On May 20, 2020, the Office of the Comptroller of the Currency (“OCC”) published a final rule (“Final Rule”) intended to modernize the rules implementing the Community Reinvestment Act (“CRA”). While the CRA is administered jointly by the OCC, the Federal Deposit Insurance Corporation (“FDIC”), and the Board of Governors of the Federal Reserve System (the Federal Reserve Board, or “FRB”), the OCC alone is moving forward with the regulatory overhaul. As a result, the Final Rule’s changes apply only to national banks and thrifts.
The CRA was initially passed in the 1970s to combat redlining practices that purportedly resulted in a shortage of investments in low- and moderate-income communities. The CRA’s regulations, which largely require banks to invest in low- and moderate-income populations in geographic areas surrounding the banks’ physical locations, have been criticized as banks’ online presence has grown. While the proposed version of the Final Rule had been the OCC’s and FDIC’s joint response to alleged problems resulting from the outdated nature of the regulations, the FDIC decided not to participate in the promulgation of the Final Rule. For its part, the FRB has not released a proposal to revise the CRA and has not commented on the Final Rule – though earlier this year, one FRB Governor had stressed that it is “much more important to get [CRA] reform right than to do it quickly.”
The Final Rule will take effect on October 1, 2020, but will be implemented in phases. Larger wholesale and limited purpose banks are required to comply with the Final Rule’s new provisions by January 1, 2023. Small and intermediate banks must comply by January 1, 2024.
According to the OCC, the Final Rule will provide banks with an incentive to invest in low- and moderate-income communities by achieving specific performance goals which account for the unique characteristics of the populations served by each bank. In contrast, under the current rule, banks received CRA performance ratings based primarily on a curve compared to the performance of their geographic peers–a benchmarking model which has become less useful as banking shifts online.
At a high level, the Final Rule:
FDIC Chairman Jelena McWilliams praised the Final Rule, commending Comptroller Joseph Otting and his staff on “the tremendous amount of work and outreach” that went into the Final Rule. Chairman McWilliams stated that many provisions in the final rule will benefit low- and moderate-income communities and provide greater clarity to banks on CRA expectations.
Notwithstanding the Chairman’s support of efforts to make the CRA rules clearer, more transparent, and less subjective, Chairman McWilliams indicated that the FDIC “is not prepared to finalize the CRA proposal at this time.”
The Federal Reserve did not join the FDIC and the OCC in their initial proposal to reform the CRA rules, and it did not comment on the Final Rule. In January, one Federal Reserve Governor had emphasized that CRA reform should be accomplished more slowly in order to get it done correctly. Specifically, FRB Governor Brainard criticized the proposal for consolidating several aspects of CRA evaluation into a single, final score based on dollar value, since “the value of retail services and community development services to a local community do not lend themselves easily to a monetary value metric comparable to the monetary value of loans and investments.” She also argued that a uniform ratio for determining CRA evaluations that does not adjust with the local business cycle would provide “too little incentive to make good loans during an expansion and incentives to make unsound loans during a downturn.”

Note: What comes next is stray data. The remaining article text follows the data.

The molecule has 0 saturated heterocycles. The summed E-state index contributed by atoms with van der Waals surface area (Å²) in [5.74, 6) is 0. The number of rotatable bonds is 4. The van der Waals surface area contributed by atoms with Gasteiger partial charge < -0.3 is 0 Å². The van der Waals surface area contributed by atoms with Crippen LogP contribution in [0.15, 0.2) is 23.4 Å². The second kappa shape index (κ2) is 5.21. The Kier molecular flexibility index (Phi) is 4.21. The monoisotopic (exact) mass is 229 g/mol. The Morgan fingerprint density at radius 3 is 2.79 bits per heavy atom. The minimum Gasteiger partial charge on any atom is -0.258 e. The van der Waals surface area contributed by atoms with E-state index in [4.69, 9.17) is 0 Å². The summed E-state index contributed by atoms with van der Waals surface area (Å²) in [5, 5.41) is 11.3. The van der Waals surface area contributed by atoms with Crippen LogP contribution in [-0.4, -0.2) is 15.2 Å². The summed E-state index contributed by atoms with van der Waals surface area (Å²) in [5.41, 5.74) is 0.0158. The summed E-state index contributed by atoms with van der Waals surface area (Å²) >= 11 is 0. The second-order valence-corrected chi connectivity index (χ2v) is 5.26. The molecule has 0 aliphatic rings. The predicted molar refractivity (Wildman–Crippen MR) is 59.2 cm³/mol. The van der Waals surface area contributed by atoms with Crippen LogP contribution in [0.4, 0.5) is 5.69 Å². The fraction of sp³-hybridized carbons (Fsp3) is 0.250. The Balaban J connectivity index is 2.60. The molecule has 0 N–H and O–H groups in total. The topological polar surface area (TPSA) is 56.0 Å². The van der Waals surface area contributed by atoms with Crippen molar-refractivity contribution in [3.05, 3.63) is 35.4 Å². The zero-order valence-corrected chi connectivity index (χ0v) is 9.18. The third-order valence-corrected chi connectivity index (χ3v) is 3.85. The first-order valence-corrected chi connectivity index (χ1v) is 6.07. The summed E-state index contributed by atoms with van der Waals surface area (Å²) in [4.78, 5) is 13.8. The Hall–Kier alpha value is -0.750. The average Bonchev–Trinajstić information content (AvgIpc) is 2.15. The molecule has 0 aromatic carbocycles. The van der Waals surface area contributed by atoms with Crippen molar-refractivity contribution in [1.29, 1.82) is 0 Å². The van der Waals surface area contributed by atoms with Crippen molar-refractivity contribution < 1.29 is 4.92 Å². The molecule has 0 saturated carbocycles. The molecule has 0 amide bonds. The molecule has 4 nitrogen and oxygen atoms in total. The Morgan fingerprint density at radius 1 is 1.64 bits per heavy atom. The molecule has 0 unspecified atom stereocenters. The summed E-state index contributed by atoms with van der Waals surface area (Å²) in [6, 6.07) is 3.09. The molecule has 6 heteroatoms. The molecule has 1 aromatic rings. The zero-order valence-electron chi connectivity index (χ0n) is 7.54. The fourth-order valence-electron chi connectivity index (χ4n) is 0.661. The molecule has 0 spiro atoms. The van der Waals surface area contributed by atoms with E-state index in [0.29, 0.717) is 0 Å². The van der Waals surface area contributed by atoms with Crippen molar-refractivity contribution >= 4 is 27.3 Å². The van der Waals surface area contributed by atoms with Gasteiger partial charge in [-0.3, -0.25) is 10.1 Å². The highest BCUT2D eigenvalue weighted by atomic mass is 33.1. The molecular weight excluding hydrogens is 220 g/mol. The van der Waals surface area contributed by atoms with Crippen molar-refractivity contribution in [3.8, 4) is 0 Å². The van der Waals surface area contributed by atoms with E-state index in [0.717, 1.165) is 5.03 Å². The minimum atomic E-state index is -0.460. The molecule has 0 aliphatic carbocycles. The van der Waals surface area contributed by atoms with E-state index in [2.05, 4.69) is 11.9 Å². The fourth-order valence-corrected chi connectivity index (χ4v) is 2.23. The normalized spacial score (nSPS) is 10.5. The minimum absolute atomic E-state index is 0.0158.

FRB Governor Brainard instead argued for a set of standards more closely matching existing CRA exams. Such standards would measure retail lending and services under a “retail test,” along with a community development test that would apply only to large banks. Additionally, FRB Governor Brainard indicated that greater focus should be placed on a bank’s distribution of branches, an element that has less emphasis in the Final Rule.
Two days following the OCC’s announcement of the Final Rule, three community groups declared their intent to sue the OCC. Specifically, the community groups alleged that the OCC “denied the public a fair and transparent process” by moving forward with the Final Rule despite public feedback opposing the Final Rule’s framework, and that the Final Rule “erected a significant roadblock” to the financial recovery of communities affected by the COVID-19 health and economic crisis. According to these groups, the Final Rule will allow banks to reduce their focus on investing in low- and moderate-income communities, thus contravening the original intent of the CRA.
The Final Rule will shift emphasis from ensuring low- and moderate-income investments within a certain geographic area, but for OCC-supervised banks only. Importantly, the Final Rule creates a regulatory split, where agencies may use different metrics and methods for evaluating compliance under the same statutory scheme, and perhaps in the same geographic areas. Industry stakeholders should watch for developments relating to the Final Rule over the coming months as the new scheme is phased in.